Sometimes it is difficult for me to make up my mind for what accessory I want on my AR-15 over another. However, making the decision on what ambidextrous bolt release lever I wanted to use on my AR-15 (and any future builds) was an easy one. Allow me to introduce the Tactical Link Enhanced Battery Assist Lever (EBAL, or as I like to say it; the ‘e-ball’).
So, why was making my decision to use the Tactical Link EBAL so easy for me? It basically boils down to the fact that the EBAL was the only lever out of the three that I owned at the time that met my high standards for the following areas: Fit and finish, attachment strength, and aesthetics. Here is each area broken down explaining my personal likes and experiences with the Tactical Link EBAL.
Fit and Finish
The Tactical Link EBAL comes in a variety of colors but the shade I purchased was black. Instead of being an oxide, phosphate or anodized coating, the EBAL is Cerakoted. When I look at my EBAL, the finish appears flawless and has even, well distributed color. With the EBAL installed on my AR-15, I do not notice any issues with it catching, snagging or rubbing on any other parts of my lower receiver, whether the bolt is both open or closed. One of the features of the EBAL that I appreciate is the angle that the arm has in the trigger guard area, namely when the bolt is held open. Because of the angle, the arm on the EBAL does not overly protrude and allows me to close the bolt with just a quick tap of my trigger finger.
When I install a part like the EBAL on my AR-15, I want to be sure that it is not going to come off or become loose unless I intend for it. I did accidentally discover something specific to the EBAL’s attachment strength that impressed me.
I made the mistake of over torquing one of the screws on my EBAL and ended up stripping the hex head. By the way, just to offer a quick bit of advice: don’t do that. I removed the other two screws but I could not get the last one out because of how badly I had stripped it.
With 2/3 of the screws removed I assumed that I would be able to just slide the EBAL off with but lo and behold it was fixed tight. I was quite pleased with the EBAL’s persistence of operation even when “wounded.” Rest assured that I was eventually able to get my EBAL removed and I replaced the stripped screw. But this experience had an unintended consequence of proving the the EBAL’s attachment integrity. I remember thinking to myself, “This thing is solid.”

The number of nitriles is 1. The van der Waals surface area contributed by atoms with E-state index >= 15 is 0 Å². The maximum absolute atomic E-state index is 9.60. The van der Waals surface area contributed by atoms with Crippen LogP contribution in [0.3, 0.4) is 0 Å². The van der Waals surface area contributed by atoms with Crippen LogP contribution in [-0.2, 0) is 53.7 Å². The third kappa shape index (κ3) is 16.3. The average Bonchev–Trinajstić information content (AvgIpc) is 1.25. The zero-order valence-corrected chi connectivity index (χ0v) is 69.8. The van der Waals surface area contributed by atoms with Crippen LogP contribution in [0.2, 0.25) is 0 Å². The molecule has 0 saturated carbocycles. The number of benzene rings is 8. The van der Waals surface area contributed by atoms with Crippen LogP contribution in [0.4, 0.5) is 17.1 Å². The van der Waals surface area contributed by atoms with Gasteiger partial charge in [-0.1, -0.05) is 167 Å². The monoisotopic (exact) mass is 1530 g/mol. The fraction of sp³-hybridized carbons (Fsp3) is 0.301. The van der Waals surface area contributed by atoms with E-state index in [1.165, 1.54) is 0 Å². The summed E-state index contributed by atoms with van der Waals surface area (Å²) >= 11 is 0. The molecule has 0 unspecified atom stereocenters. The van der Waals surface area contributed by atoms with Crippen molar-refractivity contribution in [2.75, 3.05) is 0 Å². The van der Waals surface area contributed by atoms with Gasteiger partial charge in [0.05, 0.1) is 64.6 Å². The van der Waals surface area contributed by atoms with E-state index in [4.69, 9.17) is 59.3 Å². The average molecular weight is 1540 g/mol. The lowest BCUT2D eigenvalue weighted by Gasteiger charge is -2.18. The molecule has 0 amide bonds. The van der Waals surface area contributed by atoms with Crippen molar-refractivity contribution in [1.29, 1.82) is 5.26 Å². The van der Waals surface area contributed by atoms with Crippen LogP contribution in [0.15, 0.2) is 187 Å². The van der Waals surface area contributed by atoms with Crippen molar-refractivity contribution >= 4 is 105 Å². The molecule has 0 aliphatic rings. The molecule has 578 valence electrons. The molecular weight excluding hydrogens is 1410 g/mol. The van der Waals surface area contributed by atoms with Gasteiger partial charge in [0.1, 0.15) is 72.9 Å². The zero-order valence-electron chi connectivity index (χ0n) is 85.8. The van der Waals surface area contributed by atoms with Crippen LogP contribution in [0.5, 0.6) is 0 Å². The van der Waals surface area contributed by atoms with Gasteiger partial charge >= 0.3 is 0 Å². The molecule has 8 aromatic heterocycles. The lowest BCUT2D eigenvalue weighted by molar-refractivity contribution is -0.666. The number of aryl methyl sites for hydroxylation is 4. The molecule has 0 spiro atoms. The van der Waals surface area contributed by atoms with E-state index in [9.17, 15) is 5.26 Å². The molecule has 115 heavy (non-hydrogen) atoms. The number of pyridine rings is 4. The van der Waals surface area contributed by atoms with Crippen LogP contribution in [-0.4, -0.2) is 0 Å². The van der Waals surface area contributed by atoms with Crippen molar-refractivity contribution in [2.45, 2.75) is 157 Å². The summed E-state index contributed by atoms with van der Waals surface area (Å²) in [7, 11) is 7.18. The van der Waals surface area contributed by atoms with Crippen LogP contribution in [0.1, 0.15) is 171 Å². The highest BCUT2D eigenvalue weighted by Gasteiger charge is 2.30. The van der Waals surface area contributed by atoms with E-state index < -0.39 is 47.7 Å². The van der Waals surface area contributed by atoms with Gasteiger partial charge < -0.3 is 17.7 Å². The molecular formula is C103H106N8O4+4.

I am particular when it comes to how things look on my guns. It is just the way I am. I prefer the appearance of the Tactical Link EBAL on my AR-15 to any other link I’ve previously used. Its straight lines are pleasing to the eye, and it does not have any awkward curvatures, angles or shapes. The EBAL looks solid to me even though it is quite light. With the color options available, I will more than likely be able to find an EBAL to match almost any AR-15 I build.
I have been using my Tactical Link EBAL on my AR-15 for over a year now and have not experienced any issues with its function. As I explained, the only issue I did experience was due to user error (me). I will also mention that when I contacted Tactical Link I spoke with a gentleman by the name of Brian. Brian offered excellent customer service and had a new screw on its way to me the following day.
In my opinion, the Tactical Link EBAL looks nice, feels nice, operates smoothly and reduces the possibility of failure by having three attachment points (although, it seems it still works with only one—but I wouldn’t recommend that route).
The Tactical Link EBAL runs about $27.00 and is available from places like Amazon, Rainier Arms and also directly from Tactical Link.
Featured image courtesy of Zero7One.